Advertisement

Sheriff named interim animal warden

July 30, 2003|by CANDICE BOSELY

martinsburg@herald-mail.com

MARTINSBURG, W.Va. - Breaking away from protocol, the Berkeley County Commissioners will reinterview everyone who applied to be the county's chief animal control officer, despite the fact a candidate had been recommended.

In the meantime, following Ray Strine's retirement as the head of animal control, Berkeley County Sheriff Randy Smith will oversee the department.

Twelve people were interviewed for the job, including several who currently work for animal control, County Commission President Howard Strauss said Tuesday.

Advertisement

Theo Chambers, a current bailiff who Strauss said has prior animal control and managerial experience, was recommended to fill the post. County Administrator Deborah Hammond and Strauss conducted the interviews and made the recommendation.

However, Commissioner Steve Teufel said he received a disturbing letter at his home that described possible inequities during the interview process. Several people signed the letter, but Teufel would not say who signed it nor would he go into detail about the letter's contents.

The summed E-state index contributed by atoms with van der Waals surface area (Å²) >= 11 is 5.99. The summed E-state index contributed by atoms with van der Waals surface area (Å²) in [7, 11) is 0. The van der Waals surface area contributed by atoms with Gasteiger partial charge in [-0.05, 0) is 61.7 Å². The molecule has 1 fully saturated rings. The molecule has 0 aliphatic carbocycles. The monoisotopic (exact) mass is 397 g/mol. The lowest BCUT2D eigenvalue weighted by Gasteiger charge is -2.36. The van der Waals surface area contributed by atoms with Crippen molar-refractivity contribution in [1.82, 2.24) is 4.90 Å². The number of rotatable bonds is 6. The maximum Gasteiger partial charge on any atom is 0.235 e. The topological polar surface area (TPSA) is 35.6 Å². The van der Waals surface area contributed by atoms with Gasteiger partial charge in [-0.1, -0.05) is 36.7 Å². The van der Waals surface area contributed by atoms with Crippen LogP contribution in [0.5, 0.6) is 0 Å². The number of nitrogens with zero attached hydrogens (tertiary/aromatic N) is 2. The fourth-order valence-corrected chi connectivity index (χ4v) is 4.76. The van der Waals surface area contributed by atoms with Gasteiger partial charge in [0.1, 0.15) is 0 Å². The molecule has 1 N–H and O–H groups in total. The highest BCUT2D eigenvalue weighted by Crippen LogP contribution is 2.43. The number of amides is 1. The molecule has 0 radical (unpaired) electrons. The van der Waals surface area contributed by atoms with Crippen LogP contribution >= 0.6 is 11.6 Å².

Commissioner John Wright made a motion at last week's commission meeting that everyone interested in the position be reinterviewed. Teufel agreed and the motion passed 2-1. Strauss voted against it.

"I'm not going to stand around and afford that situation to occur," Teufel said. During the new interviews, Teufel said Wright, Hammond and one or two "independent people" will sit on the panel to ensure there are "no signs of any type of misdoing."

Strauss said the letter in question was written by disgruntled animal control employees who were upset that someone from within the department was not recommended to fill the vacancy.

"His (Chambers') credentials are impeccable," Strauss said. "However, the inmates prefer to run their own asylum."

Typically, Hammond and one commissioner conduct interviews, Strauss said. Once a recommendation is made, the final decision on whether to hire that person rests with all three commissioners.

Although Chambers was deemed to be the most qualified candidate, he was not officially offered the job, Strauss said.

Neither Wright nor Chambers could be reached for comment Tuesday.

The chief animal warden makes $24,000 a year, Strauss said.

Similar to the tax department, by state code the sheriff also is the official overseer of animal control.

Smith said he has met with animal control employees and will continue to do so until the situation is resolved. He was named the interim director for a period of up to 90 days.

The Herald-Mail Articles
|
|
|